The last two films from Iranian writer-director Asghar Farhadi—2011’s A Separation and now The Past—have quickly established him as one of the world’s premier dramatists, capable of turning domestic crises into a prismatic array of motives and perspectives. Though both are generally about the dissolution of family and the anguish it causes for everyone, particularly children, each focuses on a single incident that clarifies the feelings of multiple characters. Farhadi waits until the second act to get there, patiently establishing the context first, but when it arrives, it comes with a dramatic urgency that’s absolutely gripping, because the audience understands exactly where everyone’s coming from, and why they’re all operating at cross purposes. He respects that human beings are complex organisms, and that life is full of misunderstandings and different understandings. The Past articulates those truths with devastating care.
A companion of sorts to A Separation, which follows a marriage that’s falling apart, The Past begins four years after a couple’s separation, when they’re finally getting together to make the divorce official. Flying into Paris from Tehran, Ahmad (Ali Mosaffa) expects a civil parting of the ways with his soon-to-be-ex-wife Marie (The Artist’s Bérénice Bejo) and a nice visit with her two daughters from another relationship, the troubled teenager Lucie (Pauline Burlet) and the younger, cheerier Léa (Jeanne Jestin). But he’s ushered into the hornet’s nest, forced to mediate a brewing conflict between Marie and Lucie over Marie’s new boyfriend Samir (A Prophet’s Tahar Rahim), whom she intends to marry. The sticking point: Samir already has a wife, who’s currently in the hospital in a coma from which she appears unlikely to recover. Lucie strongly objects to her mother’s plans, and the truth behind how Samir’s wife fell into a coma is at issue.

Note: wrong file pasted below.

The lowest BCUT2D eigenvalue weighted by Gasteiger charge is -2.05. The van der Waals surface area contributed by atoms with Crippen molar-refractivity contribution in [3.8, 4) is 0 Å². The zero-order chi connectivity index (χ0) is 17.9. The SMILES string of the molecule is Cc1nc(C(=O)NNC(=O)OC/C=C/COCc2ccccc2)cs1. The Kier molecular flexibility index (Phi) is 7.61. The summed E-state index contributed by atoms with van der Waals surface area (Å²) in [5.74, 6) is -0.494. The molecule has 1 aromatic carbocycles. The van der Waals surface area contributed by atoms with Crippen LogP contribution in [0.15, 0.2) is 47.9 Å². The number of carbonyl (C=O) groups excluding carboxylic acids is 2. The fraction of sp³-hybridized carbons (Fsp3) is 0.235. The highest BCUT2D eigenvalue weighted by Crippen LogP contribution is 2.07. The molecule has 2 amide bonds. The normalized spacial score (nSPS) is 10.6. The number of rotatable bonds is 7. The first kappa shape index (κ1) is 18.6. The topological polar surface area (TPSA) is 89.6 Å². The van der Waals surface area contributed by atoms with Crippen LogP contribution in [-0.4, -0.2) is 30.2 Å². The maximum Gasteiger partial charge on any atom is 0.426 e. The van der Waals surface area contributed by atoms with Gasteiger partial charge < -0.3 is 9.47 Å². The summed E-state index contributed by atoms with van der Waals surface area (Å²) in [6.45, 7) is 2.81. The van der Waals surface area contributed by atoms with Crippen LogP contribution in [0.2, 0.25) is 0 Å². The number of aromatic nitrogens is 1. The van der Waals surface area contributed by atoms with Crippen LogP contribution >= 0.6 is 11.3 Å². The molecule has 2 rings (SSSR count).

Bounced from one aggrieved party to another, Ahmad initially appears to be the audience’s surrogate—or at least a guide to the unfolding events—but Farhadi doesn’t let him off the hook, either. Four years after Ahmad’s relationship with Marie effectively ended, it isn’t a closed book, nor are his relationships with her two daughters, who don’t call him “dad,” but still share a closeness with him that can’t be signed off with the divorce papers. Marie tasks him with easing the tension between her and Lucie, but Ahmad is a source of tension all his own, and occupying the same house as Samir and Samir’s confused, bitter young son Fouad (Elyes Aguis) exacerbates the problem more than it settles it.
The Past’s primary theme is right there in the title: Marie, Ahmad, and Samir want to move forward with their lives, but they’re tethered to old mistakes and emotional baggage that prevent them from making a clean break. The emotional stakes could not be higher—like A Separation, the film is exquisitely agonizing in this respect—but Farhadi isn’t merely bringing the melodramatic pot to a boil. He develops each of the five main characters (the three adults, plus Lucie and Fouad) so thoroughly that the audience understands their motives and why they come into conflict. That may sound like a fundamental part of drama—and it is, to an extent—but Farhadi choreographs it with uncommon sophistication, twisting all the strands into a perfect knot.
In Farhadi’s moral universe, Marie initially appears to be the villain, the jezebel who brings one former partner into conflict with her husband-to-be and perhaps plays a sinister role in the tragic disruption of Samir’s marriage. But Farhadi isn’t interested in judging his characters so much as comprehending them in all their complexity, and registering the consequences of their actions, particularly on children. People hurt each other in The Past just as they do in A Separation—sometimes deliberately, sometimes inadvertently; sometimes out of noble instincts; sometimes out of selfishness—but Farhadi knows that fights between adults aren’t just direct hits. They also leave collateral damage.